Federalism in the US

Yesterday, the state of Texas executed a Mexican man following the shooting of a police officer in 1994. However, this execution took place despite the objections of the US State Department (Federal Bureaucracy) and the Mexican Govt; John Kerry even wrote to the Texas Governor to ask for a delay in the execution to no avail. In a country where use of the death penalty is state dependent, this is a great example of the powers of the individual states (as granted to them in the Constitution).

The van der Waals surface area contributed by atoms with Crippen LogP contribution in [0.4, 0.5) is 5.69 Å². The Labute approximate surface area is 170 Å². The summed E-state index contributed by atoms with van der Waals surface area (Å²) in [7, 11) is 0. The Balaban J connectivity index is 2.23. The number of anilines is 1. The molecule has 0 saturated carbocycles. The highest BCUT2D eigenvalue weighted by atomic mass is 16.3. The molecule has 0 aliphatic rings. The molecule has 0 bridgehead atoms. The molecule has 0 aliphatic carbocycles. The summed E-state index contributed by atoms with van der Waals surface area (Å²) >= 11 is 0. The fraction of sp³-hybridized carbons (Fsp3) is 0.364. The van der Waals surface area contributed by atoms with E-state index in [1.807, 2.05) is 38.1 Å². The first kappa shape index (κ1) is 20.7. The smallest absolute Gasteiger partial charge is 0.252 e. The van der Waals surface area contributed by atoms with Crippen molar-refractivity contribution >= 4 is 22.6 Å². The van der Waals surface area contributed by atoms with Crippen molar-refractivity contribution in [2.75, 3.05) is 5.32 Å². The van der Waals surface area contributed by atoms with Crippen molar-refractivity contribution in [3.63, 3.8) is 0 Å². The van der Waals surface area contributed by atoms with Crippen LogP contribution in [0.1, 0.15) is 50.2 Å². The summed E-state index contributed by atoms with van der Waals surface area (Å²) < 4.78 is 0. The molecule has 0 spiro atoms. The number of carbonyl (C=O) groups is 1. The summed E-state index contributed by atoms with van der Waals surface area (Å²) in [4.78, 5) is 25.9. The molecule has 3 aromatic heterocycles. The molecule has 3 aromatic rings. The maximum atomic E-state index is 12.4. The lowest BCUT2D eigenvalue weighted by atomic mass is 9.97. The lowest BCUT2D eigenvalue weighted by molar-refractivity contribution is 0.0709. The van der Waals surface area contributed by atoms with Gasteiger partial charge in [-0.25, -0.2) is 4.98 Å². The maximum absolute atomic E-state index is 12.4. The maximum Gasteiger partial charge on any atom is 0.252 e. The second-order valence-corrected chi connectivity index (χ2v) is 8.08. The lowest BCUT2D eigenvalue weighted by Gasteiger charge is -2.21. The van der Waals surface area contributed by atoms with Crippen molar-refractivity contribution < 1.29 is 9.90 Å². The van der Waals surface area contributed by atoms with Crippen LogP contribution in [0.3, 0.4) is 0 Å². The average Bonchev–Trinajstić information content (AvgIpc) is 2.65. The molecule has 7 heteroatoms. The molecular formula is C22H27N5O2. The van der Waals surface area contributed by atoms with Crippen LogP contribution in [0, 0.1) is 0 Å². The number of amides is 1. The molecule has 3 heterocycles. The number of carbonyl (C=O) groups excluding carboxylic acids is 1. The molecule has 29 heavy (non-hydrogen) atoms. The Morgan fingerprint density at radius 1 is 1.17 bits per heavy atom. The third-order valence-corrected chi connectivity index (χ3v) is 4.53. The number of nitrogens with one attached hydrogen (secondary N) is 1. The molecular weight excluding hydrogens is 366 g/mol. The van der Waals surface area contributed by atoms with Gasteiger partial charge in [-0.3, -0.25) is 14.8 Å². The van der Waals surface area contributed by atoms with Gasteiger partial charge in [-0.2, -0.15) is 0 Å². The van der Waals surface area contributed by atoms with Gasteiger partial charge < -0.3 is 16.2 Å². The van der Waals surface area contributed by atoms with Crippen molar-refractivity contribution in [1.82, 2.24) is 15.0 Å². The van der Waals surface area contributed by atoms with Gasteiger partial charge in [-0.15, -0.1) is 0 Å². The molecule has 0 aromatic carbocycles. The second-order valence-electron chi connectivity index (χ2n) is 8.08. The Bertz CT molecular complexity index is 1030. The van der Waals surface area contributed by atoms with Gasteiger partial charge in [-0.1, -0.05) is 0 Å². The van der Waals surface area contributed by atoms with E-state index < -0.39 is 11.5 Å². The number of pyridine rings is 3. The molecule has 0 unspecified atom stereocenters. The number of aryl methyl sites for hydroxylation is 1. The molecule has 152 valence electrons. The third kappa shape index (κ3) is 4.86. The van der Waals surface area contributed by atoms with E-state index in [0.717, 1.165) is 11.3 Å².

It also demonstrates the continued unwillingness of the Supreme Court to rule on the use of the death penalty. With Supreme Court rulings having the effect of being binding across all states, and the failure in the past to ban the death penalty in the USA (Gregg v. Georgia/Furman v. Georgia), the Supreme Court have settled in recent years for ‘tinkering around the edges’. This means they have placed limits on who can be executed (Panetti v. Quarterman, Baze v. Rees) but avoiding banning the use of the death penalty altogether.